DevOps. GitOps. DevSecOps. Developers are doing more builds of microservices, and therefore have more surface area prone to security threats. Rather than blindly throwing processes at the problems, you should be increasing the automation of these processes to improve application quality. Therefore, start by keeping the automation simple, shift an increasing number of tests to the left so that developers are empowered to detect issues early in the development cycle.
With D2iQ’s Dispatch, you have easy access to a cloud-native, declarative method for building your CI pipelines. By using Dispatch and leveraging its inherent GitOps methodologies, you can manage your CI/CD configuration the same way that you’d manage and deploy your applications. However, a CI pipeline is only as good as the tasks that it executes, including tools that examine your code for security flaws, such as:
- Static Analysis Security Testing (SAST) for a range of languages and frameworks
- Software composition analysis (SCA)
- Credentials scanning to detect accidental secret leaks
- Open-source dependencies audits
- License violation checks
And this is exactly where ShiftLeft Scan platform fits in. ShiftLeft Scan is an easy to deploy, and thorough analysis tool that when paired with Dispatch enables you to perform early security analyses for any build, pull-request, or pipeline run. It’s workflow integrates SAST, hard-coded secret detection, SCA for CVEs in open source libraries, and open source licensing checks directly into your existing workflow.
To automate the vulnerability scanning of a basic Hello-World application, your CI pipeline can be defined using a Dispatchfile. Dispatchfiles can be written in Starlark (Python-like), CUE (JSON-like), JSON, or YAML. A Dispatchfile contains:
- Resources: Objects, artifacts, or locations that are produced and consumed as a part of the pipeline (images, git repositories, S3 artifacts, etc).
- Tasks: Procedures that are executed against the resources
- Actions: Triggers that determine when the pipeline should be executed
For this example, we chose Starlark (Starlark reference) as the declarative front-end language due to its Python derived nature which is familiar to many developers. You’ll notice that it’s brief, not because what we’re doing is simple, but because the pipeline leverages a few features built into Dispatch’s Starlark frontend, namely inheritance to remotely loaded libraries.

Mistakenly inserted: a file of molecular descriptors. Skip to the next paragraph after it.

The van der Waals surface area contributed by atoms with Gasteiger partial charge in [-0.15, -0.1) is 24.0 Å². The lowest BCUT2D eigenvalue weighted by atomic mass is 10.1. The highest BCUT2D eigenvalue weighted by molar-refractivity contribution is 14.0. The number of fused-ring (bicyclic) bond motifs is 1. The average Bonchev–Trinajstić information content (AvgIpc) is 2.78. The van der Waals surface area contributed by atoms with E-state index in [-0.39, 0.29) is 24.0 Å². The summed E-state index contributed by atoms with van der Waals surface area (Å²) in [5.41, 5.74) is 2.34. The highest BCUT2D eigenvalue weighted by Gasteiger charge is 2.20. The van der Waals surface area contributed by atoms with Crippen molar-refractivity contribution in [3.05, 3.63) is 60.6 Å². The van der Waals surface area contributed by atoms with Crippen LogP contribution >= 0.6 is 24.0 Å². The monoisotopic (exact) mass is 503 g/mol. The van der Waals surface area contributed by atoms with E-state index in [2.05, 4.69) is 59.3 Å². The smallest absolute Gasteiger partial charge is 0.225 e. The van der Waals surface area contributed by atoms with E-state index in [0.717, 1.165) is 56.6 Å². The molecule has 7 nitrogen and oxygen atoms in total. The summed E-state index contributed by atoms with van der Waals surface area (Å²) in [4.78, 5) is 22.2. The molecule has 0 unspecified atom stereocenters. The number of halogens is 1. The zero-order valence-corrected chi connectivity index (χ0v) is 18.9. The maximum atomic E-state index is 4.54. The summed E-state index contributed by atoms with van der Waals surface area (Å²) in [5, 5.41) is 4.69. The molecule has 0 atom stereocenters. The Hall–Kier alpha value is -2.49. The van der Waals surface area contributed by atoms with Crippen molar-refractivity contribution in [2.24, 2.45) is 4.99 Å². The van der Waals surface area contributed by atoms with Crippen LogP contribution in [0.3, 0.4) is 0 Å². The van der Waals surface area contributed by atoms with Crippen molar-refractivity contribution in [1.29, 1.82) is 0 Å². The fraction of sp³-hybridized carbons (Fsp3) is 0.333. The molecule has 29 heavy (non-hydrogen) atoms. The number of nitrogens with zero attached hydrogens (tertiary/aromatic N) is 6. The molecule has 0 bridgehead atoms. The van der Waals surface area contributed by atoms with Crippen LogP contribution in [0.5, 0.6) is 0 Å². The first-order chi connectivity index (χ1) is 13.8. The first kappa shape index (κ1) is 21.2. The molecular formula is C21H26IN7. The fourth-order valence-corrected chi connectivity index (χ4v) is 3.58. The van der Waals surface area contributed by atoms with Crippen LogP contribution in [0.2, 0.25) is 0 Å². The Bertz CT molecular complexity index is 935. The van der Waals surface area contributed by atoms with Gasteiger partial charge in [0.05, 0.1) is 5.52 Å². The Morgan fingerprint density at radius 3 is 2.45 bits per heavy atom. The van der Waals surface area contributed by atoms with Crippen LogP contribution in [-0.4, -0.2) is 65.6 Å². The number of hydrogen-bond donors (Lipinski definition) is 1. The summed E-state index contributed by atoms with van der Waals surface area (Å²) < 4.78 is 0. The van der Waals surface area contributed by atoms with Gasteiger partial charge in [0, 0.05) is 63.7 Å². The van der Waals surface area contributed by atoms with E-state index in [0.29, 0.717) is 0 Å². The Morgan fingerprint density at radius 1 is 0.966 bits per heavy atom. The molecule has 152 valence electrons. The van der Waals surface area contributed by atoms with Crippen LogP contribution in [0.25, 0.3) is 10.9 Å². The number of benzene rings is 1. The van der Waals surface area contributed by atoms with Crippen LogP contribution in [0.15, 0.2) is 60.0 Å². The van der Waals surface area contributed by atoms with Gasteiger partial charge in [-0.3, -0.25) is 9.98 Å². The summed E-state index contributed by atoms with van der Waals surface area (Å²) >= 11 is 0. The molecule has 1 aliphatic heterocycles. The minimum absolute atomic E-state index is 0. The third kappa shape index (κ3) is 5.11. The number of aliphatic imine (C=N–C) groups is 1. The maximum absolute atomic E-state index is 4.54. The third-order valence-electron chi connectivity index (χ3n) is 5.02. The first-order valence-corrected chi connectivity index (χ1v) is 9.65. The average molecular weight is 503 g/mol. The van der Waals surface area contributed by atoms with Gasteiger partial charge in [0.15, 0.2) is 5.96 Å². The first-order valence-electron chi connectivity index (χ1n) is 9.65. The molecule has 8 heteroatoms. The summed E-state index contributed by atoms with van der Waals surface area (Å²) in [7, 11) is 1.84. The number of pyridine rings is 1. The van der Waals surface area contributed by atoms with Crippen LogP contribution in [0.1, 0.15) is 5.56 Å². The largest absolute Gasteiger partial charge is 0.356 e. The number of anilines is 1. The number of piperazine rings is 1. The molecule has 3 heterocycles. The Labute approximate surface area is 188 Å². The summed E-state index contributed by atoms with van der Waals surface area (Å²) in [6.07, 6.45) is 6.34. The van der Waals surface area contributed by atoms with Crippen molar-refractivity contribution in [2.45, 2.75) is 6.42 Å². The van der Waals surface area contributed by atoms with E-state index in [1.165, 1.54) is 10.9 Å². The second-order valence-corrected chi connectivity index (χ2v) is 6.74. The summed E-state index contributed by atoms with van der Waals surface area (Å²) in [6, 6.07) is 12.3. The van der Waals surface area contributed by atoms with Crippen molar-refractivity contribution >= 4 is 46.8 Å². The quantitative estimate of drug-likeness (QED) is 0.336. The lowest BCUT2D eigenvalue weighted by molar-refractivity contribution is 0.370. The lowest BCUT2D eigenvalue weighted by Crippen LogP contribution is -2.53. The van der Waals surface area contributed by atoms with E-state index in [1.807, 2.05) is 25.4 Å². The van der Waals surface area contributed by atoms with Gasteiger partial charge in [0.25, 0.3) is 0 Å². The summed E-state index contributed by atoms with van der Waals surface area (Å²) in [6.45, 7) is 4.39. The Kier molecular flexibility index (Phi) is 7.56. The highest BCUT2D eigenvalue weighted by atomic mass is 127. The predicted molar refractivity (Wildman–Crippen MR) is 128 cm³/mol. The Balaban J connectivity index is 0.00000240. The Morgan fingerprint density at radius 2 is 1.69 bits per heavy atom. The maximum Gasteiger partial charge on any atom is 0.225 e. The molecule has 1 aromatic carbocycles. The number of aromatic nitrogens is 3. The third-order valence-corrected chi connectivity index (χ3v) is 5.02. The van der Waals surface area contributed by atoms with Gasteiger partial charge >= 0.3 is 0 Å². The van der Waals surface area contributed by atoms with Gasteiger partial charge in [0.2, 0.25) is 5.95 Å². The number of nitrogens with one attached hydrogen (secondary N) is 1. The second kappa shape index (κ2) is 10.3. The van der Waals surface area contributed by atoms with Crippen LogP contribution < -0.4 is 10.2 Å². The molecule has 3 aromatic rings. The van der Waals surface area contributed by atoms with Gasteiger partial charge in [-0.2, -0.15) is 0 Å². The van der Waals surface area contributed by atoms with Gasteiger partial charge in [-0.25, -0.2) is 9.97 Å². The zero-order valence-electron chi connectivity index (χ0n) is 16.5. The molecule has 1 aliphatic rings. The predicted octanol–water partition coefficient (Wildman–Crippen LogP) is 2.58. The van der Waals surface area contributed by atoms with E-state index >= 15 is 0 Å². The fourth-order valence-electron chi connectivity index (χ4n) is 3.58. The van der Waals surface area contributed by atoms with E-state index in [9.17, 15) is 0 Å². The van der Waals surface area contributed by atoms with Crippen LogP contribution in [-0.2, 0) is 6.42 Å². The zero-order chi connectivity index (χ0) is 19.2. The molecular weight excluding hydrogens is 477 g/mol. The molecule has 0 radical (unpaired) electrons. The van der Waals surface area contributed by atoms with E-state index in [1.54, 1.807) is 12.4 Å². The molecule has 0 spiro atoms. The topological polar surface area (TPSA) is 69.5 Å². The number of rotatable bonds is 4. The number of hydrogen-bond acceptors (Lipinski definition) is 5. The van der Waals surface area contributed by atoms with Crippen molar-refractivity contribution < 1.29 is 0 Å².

The declarative pipeline should look like this:
#Load library to define a git resource and process a pull request
load(“github.com/mesosphere/dispatch-catalog/starlark/stable/pipeline@master”, “git_resource”, “pull_request”)
#Load library to execute ShiftLeft Scan
#Resources Define the git repo as a resource
git = git_resource(“helloworld-git”)
#Tasks that performs a ShiftLeft Scan against the Resource
#Actions that trigger against any pull request or the chatops command /build
While being brief, the pipeline, which is also stored in the application’s repo, will perform a ShiftLeft scan against the repository where the Dispatchfile resides. The libraries with the three functions “git_resource”, “pull_request”, and “sast_scan” are loaded at runtime. The pipeline can be triggered either by a pull request against the repository or by executing the ChatOps command “/build” against a pull request.
Next, open up a PR against the application repo and a webhook will be subsequently generated. This will trigger the pipeline to kick off on your running instance of Dispatch.
Finally, grab the output of the ShiftLeft scan to view the detailed results of the security scan. With the output being available via HTML, JSON, and SARIF, you have the choice to either view the analysis in a human-readable format (HTML) or have it analyzed programmatically by another system. For example, you can have another task process the output and open engineering tickets to be worked on in a subsequent sprint.
ShiftLeft Scan performs multiple security analysis runs on the code, including source code analysis, class file analyzer, and license compliance. There are multiple ways to view the results of the pipeline via your Git provider or the Dispatch UI. For example, in the Dispatch UI, you can see that Dispatch failed the pipeline run due to ShiftLeft Scan determining that there were security flaws in the application.
Selecting the pipeline run takes you to the results of the Scan where it becomes immediately obvious that the Scan task failed due to security issues with the Class File Analyzer and Source Code Analyzer for Java tools.
Viewing the source code analysis via HTML provides a quick breakdown of the discovered issues:
And the Class File Analyzer:
CLICK TO EXPAND IMAGE
With each PR or chatops build triggering a scan, you’ll be able to ensure that your application is scanned for security flaws early in the development cycle. Thanks to native Dispatch integration, Scan can prevent vulnerable applications from getting deployed. Because you’re using Git, you’ll also be able to provide an audit trail for this analysis, ensuring an open review process.
To learn more about how ShiftLeft and Dispatch works better together, join us at our upcoming webinar on May 27, 2020, at 10 am PDT.
You can also sign up for a 90-day free trial of Dispatch bundled with D2iQ’s Kubernetes distribution, Konvoy, so you have everything you need for enterprise-grade GitOps.
Enabling Developer-Friendly Security in Kubernetes for GitOps was originally published in ShiftLeft Blog on Medium, where people are continuing the conversation by highlighting and responding to this story.
*** This is a Security Bloggers Network syndicated blog from ShiftLeft Blog – Medium authored by Arun Balakrishnan. Read the original post at: https://blog.shiftleft.io/enabling-developer-friendly-security-in-kubernetes-for-gitops-95217902c3aa?source=rss—-86a4f941c7da—4